The number of skeptics has grown significantly in the past three years. For the mainstream global policy community, wider acceptance of the critiques was first signalled by the World Bank’s acknowledgment of mistakes in its 2008 World Development Report (published in October 2007), a report that was devoted to agriculture. That same month, an internal evaluation of the World Bank’s agriculture projects in Africa came to some scathing conclusions about World Bank staff’s misplaced hopes for the private sector to replace a number of functions that had previously been provided by governments (World Bank, 2007). Then came the deaths from hunger and civic violence that ensued from the 2007-08 food crisis, attracting strong media interest and widening the circle of policymakers who accepted publicly that global markets had inherent weaknesses. Since 2008, a large number of governments have shown markedly more interest in the question of how to manage volatility in global commodity markets, and how to protect people from escalating food costs.

Reserves offer an obvious way for governments to reduce price and supply volatility. There is considerable tension among economists on the relative merits of trade and reserves, in a debate that often assumes that the policies are somehow in competition with each other. The idea of food reserves tends to find favor among those who do not believe trade liberalization serves food security well. Those that are persuaded by free trade arguments tend to see reserves as market distorting and an unnecessary public expense. In fact, trade and reserves policies should be complementary strategies.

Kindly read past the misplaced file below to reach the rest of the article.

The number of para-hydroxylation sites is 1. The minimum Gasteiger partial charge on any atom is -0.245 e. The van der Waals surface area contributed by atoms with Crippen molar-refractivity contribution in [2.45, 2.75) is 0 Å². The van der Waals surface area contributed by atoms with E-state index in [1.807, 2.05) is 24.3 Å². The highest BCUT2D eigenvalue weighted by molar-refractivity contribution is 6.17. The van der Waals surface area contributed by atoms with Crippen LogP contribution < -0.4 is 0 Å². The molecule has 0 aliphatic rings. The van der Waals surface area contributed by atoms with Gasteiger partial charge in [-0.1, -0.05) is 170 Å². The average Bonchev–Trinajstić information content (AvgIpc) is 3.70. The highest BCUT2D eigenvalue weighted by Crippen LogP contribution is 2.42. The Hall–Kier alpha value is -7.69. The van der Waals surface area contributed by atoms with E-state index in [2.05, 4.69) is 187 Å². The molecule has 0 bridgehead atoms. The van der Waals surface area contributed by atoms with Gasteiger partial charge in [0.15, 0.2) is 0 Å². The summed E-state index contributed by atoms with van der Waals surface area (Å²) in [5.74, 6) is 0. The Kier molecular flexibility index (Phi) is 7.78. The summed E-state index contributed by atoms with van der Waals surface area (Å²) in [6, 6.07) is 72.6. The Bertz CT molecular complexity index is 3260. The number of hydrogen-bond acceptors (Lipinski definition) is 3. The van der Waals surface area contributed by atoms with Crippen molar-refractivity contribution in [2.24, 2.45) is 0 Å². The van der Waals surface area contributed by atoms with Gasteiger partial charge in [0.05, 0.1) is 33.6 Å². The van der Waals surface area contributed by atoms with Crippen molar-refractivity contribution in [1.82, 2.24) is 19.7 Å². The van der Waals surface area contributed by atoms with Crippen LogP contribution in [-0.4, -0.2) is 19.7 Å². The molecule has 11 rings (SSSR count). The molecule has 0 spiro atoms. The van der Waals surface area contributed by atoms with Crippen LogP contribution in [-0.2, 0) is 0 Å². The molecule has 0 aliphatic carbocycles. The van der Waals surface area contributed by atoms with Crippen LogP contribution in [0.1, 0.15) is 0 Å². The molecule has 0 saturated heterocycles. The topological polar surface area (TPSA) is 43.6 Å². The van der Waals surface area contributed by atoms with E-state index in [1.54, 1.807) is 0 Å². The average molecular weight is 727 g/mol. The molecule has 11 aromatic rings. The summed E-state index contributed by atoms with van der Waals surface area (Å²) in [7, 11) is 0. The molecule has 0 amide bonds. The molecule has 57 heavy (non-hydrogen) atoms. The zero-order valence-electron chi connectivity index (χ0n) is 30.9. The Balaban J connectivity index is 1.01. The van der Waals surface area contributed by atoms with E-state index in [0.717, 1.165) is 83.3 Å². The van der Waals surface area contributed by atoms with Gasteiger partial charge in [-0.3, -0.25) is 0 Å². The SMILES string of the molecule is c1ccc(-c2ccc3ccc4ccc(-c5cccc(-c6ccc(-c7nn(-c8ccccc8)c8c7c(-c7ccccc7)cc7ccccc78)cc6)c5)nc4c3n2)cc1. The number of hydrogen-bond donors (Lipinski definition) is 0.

Perhaps because the food security policy field has been colored by the debate between proponents of state-led versus market-led development, there is an assumption that the trade rules put in place by the WTO curtail countries’ ability to establish and operate a grain reserve. The truth is more complicated. In fact, WTO rules do not preclude the operation of a food reserve system. On the other hand, the rules do not make it easy either, and they do prohibit (though not especially effectively) some of the policies that a reserve is likely to depend upon if it is to work well. In other words, the multilateral system could do much better. These issues are explored in the paper.